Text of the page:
The traditional Japanese clothing known as kimono, also has another name, gofuku (literally translated as, "clothes of Wu." It was somewhere during the Edo period (1603–1867 AD), that the style of kimono we have come to commonly know, came into full fashion. Though their beginnings can be traced back as early as the 8th century, as Chinese fashions came into style among the Japanese.
Today I had a grand plan, which was part of a Master Plan, that in truth seems a bit lofty at the moment. Today was the day I was going to unpack the rest of my sewing stuff, fabric and boxes of whosits and whatnots, etc. I set right in with a great deal of enthusiasm and fortitude, I did. You know how it is though, don't you? As you unpack you find treasures and treasures are far more interesting than folding and sorting and figuring out where the heck it's all suppose to go.
I did indeed find treasure.
I found my rags of Wu.
Several years ago my mother sent me a bag full of scraps from vintage kimono. I believe she found them at an estate sale. These are all from what seem to have been well worn garments, dating from maybe the 40s - 60s. Some silk, rayon, linen... Many have stains and holes. I find each piece fascinating. Each one has the remnants of hand stitching, every one of the kimonos they came from had been hand pieced. I love looking at the fine stitching, imagining other makers from the past in other lands.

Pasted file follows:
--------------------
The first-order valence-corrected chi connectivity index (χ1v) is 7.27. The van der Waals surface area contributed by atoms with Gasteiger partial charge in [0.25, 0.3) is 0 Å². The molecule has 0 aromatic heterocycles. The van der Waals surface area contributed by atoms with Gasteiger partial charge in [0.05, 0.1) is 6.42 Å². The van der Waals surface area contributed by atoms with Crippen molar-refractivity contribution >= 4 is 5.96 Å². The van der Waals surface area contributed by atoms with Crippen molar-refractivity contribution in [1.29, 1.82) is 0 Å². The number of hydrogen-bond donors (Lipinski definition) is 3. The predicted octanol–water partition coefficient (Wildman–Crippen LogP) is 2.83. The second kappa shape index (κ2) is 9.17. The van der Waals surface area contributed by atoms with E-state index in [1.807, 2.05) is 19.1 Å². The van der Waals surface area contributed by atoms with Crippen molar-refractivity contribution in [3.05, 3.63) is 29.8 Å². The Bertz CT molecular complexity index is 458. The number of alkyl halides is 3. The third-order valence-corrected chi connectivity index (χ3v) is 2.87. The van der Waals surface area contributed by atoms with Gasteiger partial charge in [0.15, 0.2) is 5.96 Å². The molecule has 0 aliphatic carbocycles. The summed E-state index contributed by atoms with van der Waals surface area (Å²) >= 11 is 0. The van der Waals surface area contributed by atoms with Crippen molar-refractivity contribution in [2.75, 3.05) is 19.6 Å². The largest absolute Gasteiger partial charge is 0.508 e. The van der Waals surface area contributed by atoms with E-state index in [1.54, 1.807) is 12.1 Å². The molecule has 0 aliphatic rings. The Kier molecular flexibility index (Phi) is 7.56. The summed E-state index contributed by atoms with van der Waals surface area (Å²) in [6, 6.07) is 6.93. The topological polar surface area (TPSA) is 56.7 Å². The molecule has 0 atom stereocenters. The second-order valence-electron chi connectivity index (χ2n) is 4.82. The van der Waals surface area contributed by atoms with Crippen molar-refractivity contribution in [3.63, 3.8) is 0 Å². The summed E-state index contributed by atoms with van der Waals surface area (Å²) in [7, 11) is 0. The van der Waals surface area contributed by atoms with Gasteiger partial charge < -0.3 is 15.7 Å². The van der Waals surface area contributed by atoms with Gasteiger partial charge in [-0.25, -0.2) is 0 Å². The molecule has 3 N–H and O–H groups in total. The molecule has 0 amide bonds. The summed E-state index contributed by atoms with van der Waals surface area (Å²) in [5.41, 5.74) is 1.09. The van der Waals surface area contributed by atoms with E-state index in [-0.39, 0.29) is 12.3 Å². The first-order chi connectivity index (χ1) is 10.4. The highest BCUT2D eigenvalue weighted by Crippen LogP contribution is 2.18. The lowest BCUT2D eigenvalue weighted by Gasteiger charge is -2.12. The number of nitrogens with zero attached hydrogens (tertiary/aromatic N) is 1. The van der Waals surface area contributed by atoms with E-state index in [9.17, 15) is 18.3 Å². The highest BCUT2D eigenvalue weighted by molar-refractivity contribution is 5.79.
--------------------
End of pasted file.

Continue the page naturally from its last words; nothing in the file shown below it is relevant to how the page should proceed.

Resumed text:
I begin wondering about the lives of those who made and wore these garments. I may make up little stories about them in my head.
Once I start imagining, I get ideas, and that's when the trouble starts.
I did manage to get most of the boxes unpacked before I ran off again to look at my rags and read up on Japanese clothing history.
Well, back to the Master Plan... oh maybe I'll start again on Monday.